Beloved in the Lord archpastors, all-honourable presbyters and deacons, God-loving monks and nuns, dear brothers and sisters!
From my heart filled with gratitude towards God, I proclaim to all of you the great and saving news:
CHRIST IS RISEN!
With each year the Church testifies through this Paschal exclamation to the event of universal significance which happened almost two thousand years ago. It was then that early in the morning the myrrh-bearing women came to the burial site of their Teacher and saw that the tomb was empty. The divine power of Christ had triumphed over the law of death. He had risen, testifying to all of humanity that death was not the end of life, that death was overcome by the power of God.
Christ’s resurrection, in being a unique event in world history, became by God’s intention the beginning too of our own personal resurrection. It was precisely for this that the Saviour came into the world, suffered, was crucified and rose from the tomb in order that each person had the chance to go through the experience of resurrection from the dead, and not in the figurative but direct meaning of this world. St. Paul speaks clearly of this: ‘God... will also raise us up by his own power’ (1 Cor 6: 14).
That is why the feast of Pascha is the feast of the victory of life over death, for through the resurrection of Christ the Saviour resurrection from the dead has been granted to us all. And whatever difficult circumstances we may endure in our earthly life, whatever tribulations may be our lot, whatever fears people may try to instill in us – for they possess no spiritual power to foresee the future – our perception of the world ought to be calm and joyous, for Christ has risen.
The feast of Pascha in Holy Russia has always been great and radiant. And now in recent decades it has again returned to many homes and families. It is now also celebrated in those places where previously there had been no Paschal greeting: in hospitals, prisons, in the army and navy, and even in space. May God grant that beyond the external transformations taking part now in the countries of the Russian world there may be accomplished the genuine rebirth of human souls, that the joy of Christ’s resurrection may fill the hearts of each one of us, that the light of divine love may warm not only our families and friends but also people deprived of the chance of being in church, the elderly, sick and lonely.
Through Christ’s resurrection the believer acquires the chance of communicating with the power of grace sent down from above so that he may live in truth and according to God’s commandments: to be good and merciful, honest and a well-wisher in his relations with people, to be capable of sharing with them both joy and grief.
This Christian attitude towards our neighbours includes both concern for one’s country, for one’s people, and for one’s family and home. In preaching the priority of eternal spiritual values, the Church calls upon her children to adopt a tactful attitude towards the temporal yet real values of the world created by God: towards the environment and towards our rich cultural inheritance which has been made over centuries by our predecessors. To be guardians of the spiritual treasures and traditions of Orthodoxy means to transform oneself and one’s inner world actively, as well as to maintain the beauty and harmony of the world which surrounds us and to build them up in those places where they have been destroyed by the ill will of people. This is the vocation and responsibility of the Christian.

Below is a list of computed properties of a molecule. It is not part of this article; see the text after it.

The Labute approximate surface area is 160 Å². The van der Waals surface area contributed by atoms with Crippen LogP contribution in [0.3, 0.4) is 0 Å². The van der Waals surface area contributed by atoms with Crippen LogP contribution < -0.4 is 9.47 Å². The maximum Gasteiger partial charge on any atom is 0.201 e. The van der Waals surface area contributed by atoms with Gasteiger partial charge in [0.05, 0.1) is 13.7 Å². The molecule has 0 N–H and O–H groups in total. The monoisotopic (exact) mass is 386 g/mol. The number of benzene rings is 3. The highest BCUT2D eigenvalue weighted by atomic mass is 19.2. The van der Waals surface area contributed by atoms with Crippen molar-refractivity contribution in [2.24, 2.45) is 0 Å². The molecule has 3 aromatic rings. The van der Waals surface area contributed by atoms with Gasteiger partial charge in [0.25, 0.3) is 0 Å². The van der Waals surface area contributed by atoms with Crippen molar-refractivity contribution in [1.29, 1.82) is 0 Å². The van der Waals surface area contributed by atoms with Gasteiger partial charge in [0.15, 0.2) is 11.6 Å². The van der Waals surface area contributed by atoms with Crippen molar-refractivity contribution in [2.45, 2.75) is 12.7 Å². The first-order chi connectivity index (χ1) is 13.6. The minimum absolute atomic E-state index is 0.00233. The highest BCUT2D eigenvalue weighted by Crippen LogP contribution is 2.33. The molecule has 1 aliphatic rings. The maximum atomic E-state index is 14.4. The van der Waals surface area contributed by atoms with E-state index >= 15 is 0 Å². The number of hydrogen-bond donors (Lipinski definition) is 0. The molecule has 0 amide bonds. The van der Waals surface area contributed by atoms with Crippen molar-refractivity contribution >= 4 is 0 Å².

The Lord does not demand of us endeavours that our beyond our strength. He appeals to the soul of each individual and again and again calls upon us: ‘Come unto me, all ye that labour and are heavy laden, and I will give you rest. Take my yoke upon you, and learn of me; for I am meek and lowly in heart: and ye shall find rest unto your souls. For my yoke is easy, and my burden is light’ (Mt 11: 28-30). In order to feel and understand how good and light is the burden that the Lord lays upon us, we must learn how to do good to our neighbours and those far from us. In this learning process it is only the first steps that are difficult: to stop in time and not to answer rudeness with rudeness, evil with evil, falsehood with falsehood, condemnation with condemnation. And then at least to feel gratification as a result of a correct and honest act which is beneficial to the other person, whether in the family, at work, in the parish or simply when speaking to other people and acquaintances. This sense of gratification can then turn into a joyful and optimistic spiritual condition if good deeds carried out not for the sake of gain but from a pure heart become a part of our lives. It is only then that we will feel the changes for the better in our public life when we become aware of the presence of the indestructible link between the good we have done and the well-being of society.
The evangelical motivation of our acts both in our private and professional and public sphere is capable of changing radically both ourselves and the world we live in.
‘May God arise and his enemies be scattered!’ – we exclaim on that light-bearing night. May God arise in our hearts and may the falsehood, enmity, evil, discord and all divisions in our life be scattered!
From the bottom of my heart I congratulate all of you, my dear ones, on the feast of Holy Pascha. May the aid and blessing of the Lord who has truly risen accompany each of us in our further labours for the glory of the Church, the well-being of the country in which we live, and for the good of our neighbours and those far from us. Amen.
Patriarch of Moscow and all Russia